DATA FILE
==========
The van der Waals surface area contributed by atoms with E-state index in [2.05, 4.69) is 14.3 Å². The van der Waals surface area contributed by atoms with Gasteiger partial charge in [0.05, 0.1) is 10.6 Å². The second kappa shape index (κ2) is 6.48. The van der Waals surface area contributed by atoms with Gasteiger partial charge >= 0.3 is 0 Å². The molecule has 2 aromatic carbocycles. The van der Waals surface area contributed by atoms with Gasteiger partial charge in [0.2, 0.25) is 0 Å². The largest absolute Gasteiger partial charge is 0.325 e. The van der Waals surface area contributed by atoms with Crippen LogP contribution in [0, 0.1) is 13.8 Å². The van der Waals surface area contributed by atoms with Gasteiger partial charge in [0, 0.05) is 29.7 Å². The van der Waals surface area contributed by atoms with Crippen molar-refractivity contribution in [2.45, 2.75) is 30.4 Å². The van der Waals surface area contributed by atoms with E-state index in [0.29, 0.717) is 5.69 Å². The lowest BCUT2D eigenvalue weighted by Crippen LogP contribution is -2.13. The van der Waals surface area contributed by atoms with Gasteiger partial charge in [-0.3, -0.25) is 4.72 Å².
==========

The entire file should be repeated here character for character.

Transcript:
The van der Waals surface area contributed by atoms with E-state index in [2.05, 4.69) is 14.3 Å². The van der Waals surface area contributed by atoms with Gasteiger partial charge in [0.05, 0.1) is 10.6 Å². The second kappa shape index (κ2) is 6.48. The van der Waals surface area contributed by atoms with Gasteiger partial charge >= 0.3 is 0 Å². The molecule has 2 aromatic carbocycles. The van der Waals surface area contributed by atoms with Gasteiger partial charge in [0.2, 0.25) is 0 Å². The largest absolute Gasteiger partial charge is 0.325 e. The van der Waals surface area contributed by atoms with Crippen LogP contribution in [0, 0.1) is 13.8 Å². The van der Waals surface area contributed by atoms with Gasteiger partial charge in [0, 0.05) is 29.7 Å². The van der Waals surface area contributed by atoms with Crippen molar-refractivity contribution in [2.45, 2.75) is 30.4 Å². The van der Waals surface area contributed by atoms with E-state index in [0.29, 0.717) is 5.69 Å². The lowest BCUT2D eigenvalue weighted by Crippen LogP contribution is -2.13. The van der Waals surface area contributed by atoms with Gasteiger partial charge in [-0.3, -0.25) is 4.72 Å².